If it were our money on the line for a new Venza today, we'd opt for the XLE trim. It features many of the best comfort, tech, and safety options at a price that lands a few thousand dollars less than its Limited counterpart. That said, the top-of-the-line Venza Limited could be considered a bargain when compared against luxury rivals from Lexus and others from Germany. It's got many of the best features that the luxury brands carry, and its standard hybrid powertrain with all-wheel drive adds considerable value. Most automakers charge thousands for the upgrade to just one of those features, so the ability to have both in one vehicle for zero extra cash is a significant benefit for buyers.

It's challenging to find an accurate target market for the Venza because of its price, smaller relative size, and relatively small capabilities. That puts it in an awkward spot in the market, where it's forced to compete with vehicles that have more focused performance, off-road abilities, towing, and other functions that people want in an SUV.


Tech Features: 8/10

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Standard features include an eight-inch infotainment touchscreen, HD radio, six speakers, four USB ports, voice recognition, Bluetooth, Android Auto, Apple CarPlay, Amazon Alexa compatibility, SiriusXM satellite radio, and a Wi-Fi hotspot. Available features include a 12.3-inch touchscreen, built-in navigation, and a JBL sound system with nine speakers.

In recent years, Toyota has made several improvements to its infotainment software to the point that it's almost unrecognizable to the clunky, outdated system seen for several years prior. The newest version runs well on the Venza's 12.3-inch screen and is bright, easily legible, and responsive. Many users will opt to use Android Auto or Apple CarPlay, but the overhaul is a welcome change.


Practicality: 7/10

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With the back seats folded up, the Venza sports 28.8 cubic feet of cargo space. That's less than the RAV4 and continues to fall short with seats folded down, where it jumps to 55.1 cubic feet.

Front headroom lands at 38.6 inches, and rear headroom lands at 39 inches. Legroom is 40.9 inches up front and 37.8 inches in back. Those dimensions are respectable, especially considering the Venza's low roofline and relatively small exterior dimensions overall. Despite that, tall passengers won't feel the love in the back seat, especially with the panoramic glass roof optioned.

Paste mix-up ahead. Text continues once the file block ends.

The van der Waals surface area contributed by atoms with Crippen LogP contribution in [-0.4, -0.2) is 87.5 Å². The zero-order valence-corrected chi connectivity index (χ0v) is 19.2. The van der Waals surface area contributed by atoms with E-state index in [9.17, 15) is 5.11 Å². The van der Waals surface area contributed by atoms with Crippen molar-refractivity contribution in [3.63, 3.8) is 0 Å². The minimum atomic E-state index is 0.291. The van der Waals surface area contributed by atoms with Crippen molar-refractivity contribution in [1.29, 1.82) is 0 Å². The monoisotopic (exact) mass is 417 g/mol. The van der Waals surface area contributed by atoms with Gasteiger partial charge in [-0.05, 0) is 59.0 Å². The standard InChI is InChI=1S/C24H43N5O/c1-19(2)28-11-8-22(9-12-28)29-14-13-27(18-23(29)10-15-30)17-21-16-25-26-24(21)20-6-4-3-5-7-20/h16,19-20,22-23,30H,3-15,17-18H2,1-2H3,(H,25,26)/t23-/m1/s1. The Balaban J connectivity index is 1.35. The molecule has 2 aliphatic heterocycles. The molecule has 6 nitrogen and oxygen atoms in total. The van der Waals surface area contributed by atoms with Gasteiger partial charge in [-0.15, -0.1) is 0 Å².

Standard all-wheel-drive makes the Venza much more usable year-round for a large portion of drivers in inclement weather. Not only does the hybrid system mean fewer trips to the gas station, but it also makes driving the Venza long distances much more pleasant. Yet the Venza lacks a more sophisticated all-wheel-drive system that would make off-road driving possible.


Styling & Design: 8/10

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The previous Venza's styling had few fans. It was an awkward shape that was sharp in some places, frumpy in others, and odd all around. This new Venza represents a massive step forward for the nameplate's styling. The crossover features a low, sweeping roof that gives it a sleek and ultra-stylish stance. The rear styling is in the same fashion, with chrome trim and narrower taillights than have been seen in other Toyota crossovers.

Inside, the Toyota's cabin is upscale most of the way. The center stack and console are filled with tech goodies, and the dramatic styling matches the Venza's sweeping exterior shape. Though the larger touchscreen can fill the blank space in the dash, its positioning makes it easily visible. Toyota did a reasonable job of tastefully integrating it into its surroundings.

Despite its luxury aspirations, there are a few low-rent areas in the Venza's cabin. There is no leather option available, as the seats in all models come covered in cloth, SofTex synthetic leather, or a mix of both. That's on top of the fact that the front seats are only eight-way adjustable.
Though not terrible, visibility is not a strong point for the Venza. The sweeping roofline, high beltline, and long hood can make it difficult for drivers, especially shorter ones, to get a good glance at what's happening around the vehicle. Standard blind-spot monitoring makes the driving experience much less stressful in this regard, and the available bird' s-eye view camera system makes parking the Venza a breeze. The vehicle's compact dimensions don't hurt, either.